Wednesday, July 29, 2009

Blueberries Canned!

Success! Monday night I rushed home from work after stopping to buy 5 lbs. of sugar, logged onto the Internet to check out how to can blueberries and called my friend Shauna to have her on stand-by to answer any "help me" questions. Shauna and her mother-in-law are Queens of Canning (I nearly said "Queens of the Can" but that wouldn't be accurate nor flattering).

I was going to can my blueberry pie filling, but there were technicality issues with using tapioca or cornstarch as the thickening agent. I didn't want to mess with any technicality issues on my first experience, thinking it's best to keep it simple.

Here is a simplified version of what I had to do, but please check out knowledgeable websites if you want to do this at home. There are a lot of safety precautions associated with canning.

1) First, I had to clean all the bottles and lids in hot soapy water.
2) Next, I sorted, cleaned and removed any stems of 2 gallons of blueberries (took a millennium). 3) Then I calculated my sugar and water ratio for the syrup using the handy dandy table on the pick-your-own website (for 7 quarts, I did 12 cups of water to 2.5 cups of sugar-light syrup).
4) Began heating the syrup to near boiling.
5) Added my 2 TBSP lemon juice to each of the jars.
6) Packed in the berries and heated the jars in very warm water so that when I poured the hot syrup into the jars, they didn't crack.
7) Tighten the lids semi-tight, but not very tight
8) Steamed the jars on a fruit steamer for 20 minutes (once the steam built up to full steam)
9) Remove jars and tighten lids tight, tight.
10) Shauna says that her mother-in-law says that flipping the jars upside-down afterwards is the trick to getting them to seal properly. It worked! None "popped" open as they are known to do sometimes.

Here are the blueberries with the syrup and lemon juice ready for steaming..

...on the steamer..
... and flipped to prevent popping, cooling overnight.
Note: don't uses any nice towels for this. Since the lids are not ultra tight on the steamer, the juice ran all down the jars and all into the steamer tray, so that when I took them out I got blueberry juice all over this nice white towel.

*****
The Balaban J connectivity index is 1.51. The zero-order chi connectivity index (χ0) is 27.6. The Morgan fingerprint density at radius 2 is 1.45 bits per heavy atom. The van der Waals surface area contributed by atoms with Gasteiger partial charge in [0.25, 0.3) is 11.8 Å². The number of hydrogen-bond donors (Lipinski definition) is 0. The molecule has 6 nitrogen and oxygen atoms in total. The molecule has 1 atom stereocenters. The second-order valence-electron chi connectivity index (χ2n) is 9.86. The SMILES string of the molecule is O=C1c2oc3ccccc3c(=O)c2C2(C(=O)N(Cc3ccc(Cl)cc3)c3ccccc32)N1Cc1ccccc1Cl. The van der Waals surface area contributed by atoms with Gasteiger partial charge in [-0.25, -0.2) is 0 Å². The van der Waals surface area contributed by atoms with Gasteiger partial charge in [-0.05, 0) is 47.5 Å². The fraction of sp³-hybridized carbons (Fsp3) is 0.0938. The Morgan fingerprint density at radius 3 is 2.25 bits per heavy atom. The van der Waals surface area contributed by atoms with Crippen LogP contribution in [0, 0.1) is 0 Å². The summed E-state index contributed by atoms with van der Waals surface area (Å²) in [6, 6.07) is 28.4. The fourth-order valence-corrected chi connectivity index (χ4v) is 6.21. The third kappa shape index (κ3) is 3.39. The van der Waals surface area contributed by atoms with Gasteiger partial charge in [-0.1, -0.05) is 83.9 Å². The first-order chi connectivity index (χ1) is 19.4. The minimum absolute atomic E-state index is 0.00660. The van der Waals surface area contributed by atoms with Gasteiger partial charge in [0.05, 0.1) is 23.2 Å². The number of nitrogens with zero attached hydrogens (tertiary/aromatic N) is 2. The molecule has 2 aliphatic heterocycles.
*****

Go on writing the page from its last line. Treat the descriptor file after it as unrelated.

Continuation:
Saturday, July 25, 2009

Blueberry Delight

The last few weekends have been so enjoyable. I think my relief at having a job and feeling more restful with a few months of no work travel has made me feel progressively happier. Paul and I have spent more enjoyable, quality time together rather than just chores.

Today we had early plans to meet up with some folks from my church at a somewhat local blueberry farm 45 minutes away on the backroads. Everyone came equipped with hungry tummies and busy hands ready to do the picking. Paul and I picked a gallon of blueberries each and had a great time with the group, chatting and eating and picking.

I had bought some mason jars last week in anticipation of bottling the berries to supply our blueberry pie cravings for the year, and I was suprised to see our 2 gallons, which should have been 8 quarts, actually turn into 9 quarts! Somehow our buckets must have been bigger than 2 gallons. I think that 9 pies is definitly enough for the year. Shauna is bringing me her steamer to church tomorrow and gave me some instructions on how to bottle fruit, so I'll be giving it a shot this week.

Last weekend we putzed around in the yard and worked on our own projects. Paul continued designing his Darth Vader costume.

And I worked on sewing the lining onto the backs of our curtain fabric.

Oh, yeah- and some embroidery too. I'm trying to build my embroidery portfolio one item at a time.

Tomorrow evening we have plans to go with Tracy to Jamie's house, and he's taking us all out on his boat for a ride around Lake Wylie.